Israeli forces bombed targets belonging to Iran inside Syria early Monday morning, the Israel Defense Forces said in a statement, as tensions on the northern border continued to skyrocket.
The Israeli army said at 1:30 a.m. it was “now striking Iranian Quds targets in Syrian territory,” and warned Syrian forces not to intervene.
“The IDF warns the Syrian Armed Forces against attempting to harm Israeli territory or forces,” the army said in a rare statement.
The attack came less than a day after Israel reportedly carried out a rare daylight strike on targets near Damascus, after which Iranian forces in Syria fired a retaliatory missile at Israel, according to the IDF. The exchanges ratcheted up concerns of a wider confrontation between Israel and Iran in Syria. The Yedioth Ahronoth newspaper reported Monday that the Iranian missile, intercepted en route to the Golan by Israel’s Iron Dome defense system, carried a nearly half-ton warhead.
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Syria’s state-run SANA news outlet claimed Monday morning that its air defenses had shot down a number of “hostile targets.”
Videos posted online appeared to show Syrian air defense missiles being launched.
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SANA claimed the strikes had come from the direction of Lebanese airspace and said explosion were heard near Damascus.
According to the Britain-based Syrian Observatory for Human Rights war monitor, the airstrikes tageted Iranian and Hezbollah warehouses at Damascus airport and other locations in the south and west of the capital.
The Quds Force is Iran’s expeditionary unit inside the powerful Islamic Revolutionary Guards Corps, which Israel and others accuse of trying to gain a military foothold in Syria.
On Sunday, Syria shot a missile at Israeli territory, in apparent response to a rare daylight attack on targets in and around Damascus widely attributed to Israel.
Israel’s air defenses managed to down the surface to surface missile before it reached Israeli airspace over the Golan Heights, according to the military.
Signaling fears of a fresh attack on Israel, the army announced it would shutter the Mount Hermon ski resort on Monday. On Sunday, the popular site had remained open despite the missile attack nearby.
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The cross-border fire comes less than a week after IDF Chief of Staff Aviv Kohavi took office.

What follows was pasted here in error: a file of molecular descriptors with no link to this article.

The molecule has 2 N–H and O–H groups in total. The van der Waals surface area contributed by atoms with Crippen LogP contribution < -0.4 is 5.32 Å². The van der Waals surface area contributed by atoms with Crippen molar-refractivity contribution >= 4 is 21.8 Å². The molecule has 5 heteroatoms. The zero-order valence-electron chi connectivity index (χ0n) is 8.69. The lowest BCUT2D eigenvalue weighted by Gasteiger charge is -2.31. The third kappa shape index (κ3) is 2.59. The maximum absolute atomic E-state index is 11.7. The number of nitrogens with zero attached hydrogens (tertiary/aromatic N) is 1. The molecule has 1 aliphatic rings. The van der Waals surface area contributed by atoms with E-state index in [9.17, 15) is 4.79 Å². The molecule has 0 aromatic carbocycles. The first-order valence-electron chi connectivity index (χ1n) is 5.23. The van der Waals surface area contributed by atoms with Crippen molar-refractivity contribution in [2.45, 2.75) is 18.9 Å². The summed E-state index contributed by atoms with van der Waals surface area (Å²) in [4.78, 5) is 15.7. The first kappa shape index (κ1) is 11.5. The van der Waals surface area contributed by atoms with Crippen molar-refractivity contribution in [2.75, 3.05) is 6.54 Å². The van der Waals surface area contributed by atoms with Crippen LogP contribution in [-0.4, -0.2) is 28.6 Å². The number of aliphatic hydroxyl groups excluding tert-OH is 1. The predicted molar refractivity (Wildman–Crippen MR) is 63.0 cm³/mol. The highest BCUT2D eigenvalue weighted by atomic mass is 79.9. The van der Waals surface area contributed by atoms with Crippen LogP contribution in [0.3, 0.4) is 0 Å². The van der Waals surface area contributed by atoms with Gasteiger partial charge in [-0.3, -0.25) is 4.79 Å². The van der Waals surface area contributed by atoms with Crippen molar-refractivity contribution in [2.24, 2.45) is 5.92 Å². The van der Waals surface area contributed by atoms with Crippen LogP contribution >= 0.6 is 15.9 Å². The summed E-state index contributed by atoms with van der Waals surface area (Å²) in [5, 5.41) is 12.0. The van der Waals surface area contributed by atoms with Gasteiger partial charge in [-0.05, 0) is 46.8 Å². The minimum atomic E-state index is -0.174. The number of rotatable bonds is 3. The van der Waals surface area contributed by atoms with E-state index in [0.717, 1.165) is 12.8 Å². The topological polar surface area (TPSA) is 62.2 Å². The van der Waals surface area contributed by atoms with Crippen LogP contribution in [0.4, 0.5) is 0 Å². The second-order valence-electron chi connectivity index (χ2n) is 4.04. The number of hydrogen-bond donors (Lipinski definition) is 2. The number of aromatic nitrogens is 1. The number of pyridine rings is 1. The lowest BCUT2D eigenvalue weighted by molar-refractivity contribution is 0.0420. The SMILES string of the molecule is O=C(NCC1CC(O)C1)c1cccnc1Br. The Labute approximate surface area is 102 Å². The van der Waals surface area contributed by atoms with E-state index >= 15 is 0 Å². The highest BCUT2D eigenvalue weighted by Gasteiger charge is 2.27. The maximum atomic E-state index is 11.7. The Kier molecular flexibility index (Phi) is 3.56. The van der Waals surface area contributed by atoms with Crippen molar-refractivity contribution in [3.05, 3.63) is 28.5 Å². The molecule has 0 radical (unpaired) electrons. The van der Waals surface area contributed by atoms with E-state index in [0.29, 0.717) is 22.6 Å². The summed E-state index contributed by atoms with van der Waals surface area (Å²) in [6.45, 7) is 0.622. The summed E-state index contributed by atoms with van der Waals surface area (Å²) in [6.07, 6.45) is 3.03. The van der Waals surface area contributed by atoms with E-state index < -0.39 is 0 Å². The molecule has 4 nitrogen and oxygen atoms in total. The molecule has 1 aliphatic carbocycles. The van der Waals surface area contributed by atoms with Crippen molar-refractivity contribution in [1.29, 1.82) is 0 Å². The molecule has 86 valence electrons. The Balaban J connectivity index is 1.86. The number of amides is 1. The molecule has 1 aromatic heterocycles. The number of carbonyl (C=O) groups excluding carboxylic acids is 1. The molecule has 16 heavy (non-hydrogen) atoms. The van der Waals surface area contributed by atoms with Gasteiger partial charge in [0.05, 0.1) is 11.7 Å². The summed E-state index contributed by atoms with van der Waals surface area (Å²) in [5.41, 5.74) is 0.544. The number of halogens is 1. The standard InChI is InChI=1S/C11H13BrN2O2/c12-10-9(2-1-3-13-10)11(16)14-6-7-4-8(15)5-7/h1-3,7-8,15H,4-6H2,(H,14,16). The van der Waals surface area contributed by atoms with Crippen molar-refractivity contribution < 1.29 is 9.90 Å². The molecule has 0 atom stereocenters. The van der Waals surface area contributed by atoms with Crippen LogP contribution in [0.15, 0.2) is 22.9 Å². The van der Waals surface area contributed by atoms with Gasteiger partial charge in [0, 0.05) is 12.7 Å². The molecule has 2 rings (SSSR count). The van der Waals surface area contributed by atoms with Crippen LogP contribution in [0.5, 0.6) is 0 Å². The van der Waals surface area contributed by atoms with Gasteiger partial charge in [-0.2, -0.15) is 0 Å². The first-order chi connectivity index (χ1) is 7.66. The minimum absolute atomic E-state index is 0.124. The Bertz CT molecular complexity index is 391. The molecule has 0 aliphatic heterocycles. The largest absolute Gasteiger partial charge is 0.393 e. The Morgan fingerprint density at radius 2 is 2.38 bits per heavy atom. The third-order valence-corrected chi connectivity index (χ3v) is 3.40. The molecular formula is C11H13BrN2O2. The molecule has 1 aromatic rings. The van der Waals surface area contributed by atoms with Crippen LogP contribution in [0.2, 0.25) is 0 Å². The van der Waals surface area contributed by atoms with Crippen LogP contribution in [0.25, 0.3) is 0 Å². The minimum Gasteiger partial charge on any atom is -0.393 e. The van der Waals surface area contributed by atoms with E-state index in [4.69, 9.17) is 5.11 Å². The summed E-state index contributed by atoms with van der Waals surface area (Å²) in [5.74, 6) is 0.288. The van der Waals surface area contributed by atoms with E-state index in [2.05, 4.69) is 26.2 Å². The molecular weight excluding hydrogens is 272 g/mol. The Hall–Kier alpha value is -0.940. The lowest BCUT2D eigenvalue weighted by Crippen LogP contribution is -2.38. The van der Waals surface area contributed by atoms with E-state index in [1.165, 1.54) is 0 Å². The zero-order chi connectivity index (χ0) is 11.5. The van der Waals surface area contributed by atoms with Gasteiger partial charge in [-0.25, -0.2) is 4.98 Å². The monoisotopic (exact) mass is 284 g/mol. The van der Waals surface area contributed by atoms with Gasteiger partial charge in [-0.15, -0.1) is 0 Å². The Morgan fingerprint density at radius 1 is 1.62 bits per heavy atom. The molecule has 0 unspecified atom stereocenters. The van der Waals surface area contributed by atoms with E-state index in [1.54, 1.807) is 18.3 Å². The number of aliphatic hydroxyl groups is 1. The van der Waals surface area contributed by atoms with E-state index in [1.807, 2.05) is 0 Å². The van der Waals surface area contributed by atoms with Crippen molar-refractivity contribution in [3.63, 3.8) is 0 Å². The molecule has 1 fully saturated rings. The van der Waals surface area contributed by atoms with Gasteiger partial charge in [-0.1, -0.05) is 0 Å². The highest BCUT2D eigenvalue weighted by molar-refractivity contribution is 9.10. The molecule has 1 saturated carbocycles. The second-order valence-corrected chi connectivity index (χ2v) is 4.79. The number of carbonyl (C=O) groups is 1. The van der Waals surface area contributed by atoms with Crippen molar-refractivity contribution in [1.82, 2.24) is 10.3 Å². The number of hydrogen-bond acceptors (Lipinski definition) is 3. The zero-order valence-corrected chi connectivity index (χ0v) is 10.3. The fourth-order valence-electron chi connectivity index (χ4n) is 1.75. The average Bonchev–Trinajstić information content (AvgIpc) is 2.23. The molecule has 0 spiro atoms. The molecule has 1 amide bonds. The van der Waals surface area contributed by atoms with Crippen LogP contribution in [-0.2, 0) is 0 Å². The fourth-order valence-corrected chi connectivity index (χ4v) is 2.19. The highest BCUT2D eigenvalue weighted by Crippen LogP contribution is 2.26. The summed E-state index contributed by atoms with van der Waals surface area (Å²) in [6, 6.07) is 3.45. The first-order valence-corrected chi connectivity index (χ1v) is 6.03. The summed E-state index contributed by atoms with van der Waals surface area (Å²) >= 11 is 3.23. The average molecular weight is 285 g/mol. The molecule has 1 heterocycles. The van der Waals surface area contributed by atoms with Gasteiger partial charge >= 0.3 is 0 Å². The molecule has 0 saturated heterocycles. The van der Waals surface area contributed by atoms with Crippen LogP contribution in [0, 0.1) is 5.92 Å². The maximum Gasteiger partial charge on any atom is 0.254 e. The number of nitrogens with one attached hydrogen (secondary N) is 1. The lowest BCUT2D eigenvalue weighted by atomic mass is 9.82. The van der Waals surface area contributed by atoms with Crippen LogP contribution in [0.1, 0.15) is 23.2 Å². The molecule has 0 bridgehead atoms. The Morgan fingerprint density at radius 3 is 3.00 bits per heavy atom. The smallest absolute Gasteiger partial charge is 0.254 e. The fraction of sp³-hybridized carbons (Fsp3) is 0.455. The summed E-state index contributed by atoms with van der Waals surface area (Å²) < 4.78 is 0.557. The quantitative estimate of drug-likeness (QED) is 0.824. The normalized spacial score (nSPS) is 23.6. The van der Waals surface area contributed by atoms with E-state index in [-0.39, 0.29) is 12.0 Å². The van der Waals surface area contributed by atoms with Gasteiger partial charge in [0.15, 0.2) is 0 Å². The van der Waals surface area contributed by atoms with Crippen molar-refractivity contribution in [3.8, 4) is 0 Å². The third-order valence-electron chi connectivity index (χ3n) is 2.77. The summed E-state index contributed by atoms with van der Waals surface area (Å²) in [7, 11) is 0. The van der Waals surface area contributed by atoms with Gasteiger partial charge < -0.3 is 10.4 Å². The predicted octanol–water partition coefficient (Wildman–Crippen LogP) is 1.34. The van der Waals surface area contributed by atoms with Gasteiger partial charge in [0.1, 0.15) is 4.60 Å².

The IDF announcement regarding the strike Monday morning attack was nearly unprecedented, after years of maintaining a policy of strategic ambiguity regarding its air campaign against Iran gaining a military foothold in Syria.
Israeli prime minister Benjamin Netanyahu and other officials have seemingly become more open about Israel’s military efforts in Syria, even as the installation of more advanced Russian air defense systems and tensions with Moscow have complicated the campaign.
On Sunday Netanyahu appeared to confirm that Israel was behind the daylight strike while speaking to reporters in Chad.
“We have a permanent policy to hurt the Iranian entrenchment in Syria, and everyone who is trying to hurt us,” Netanyahu said. “This policy doesn’t change, whether I am in Israel or on a historic visit in Chad. It’s permanent.”
Local Syrian media said the targets of strike were in Damascus International Airport and in the town of al-Kiswah, south of the capital, both of which have been hit by Israeli attacks in the past. Last year, the Israeli military said bases near al-Kiswah were used by pro-Iranian militias. An Iranian weapons depot at the airport was targeted in an airstrike a week and a half ago, Israel said.
Israel typically refrains from commenting on individual airstrikes in Syria, but does generally acknowledge that it carries out raids against Iranian- and Hezbollah-linked targets in the country.
Israel in recent years has carried out hundreds of airstrikes in Syria against targets linked to Iran, which alongside its proxies and Russia is fighting on behalf of the regime of Syrian President Bashar Assad.
Israel has accused Iran of seeking to establish a military presence in Syria that could threaten Israeli security and attempting to transfer advanced weaponry to the Hezbollah terror group in Lebanon.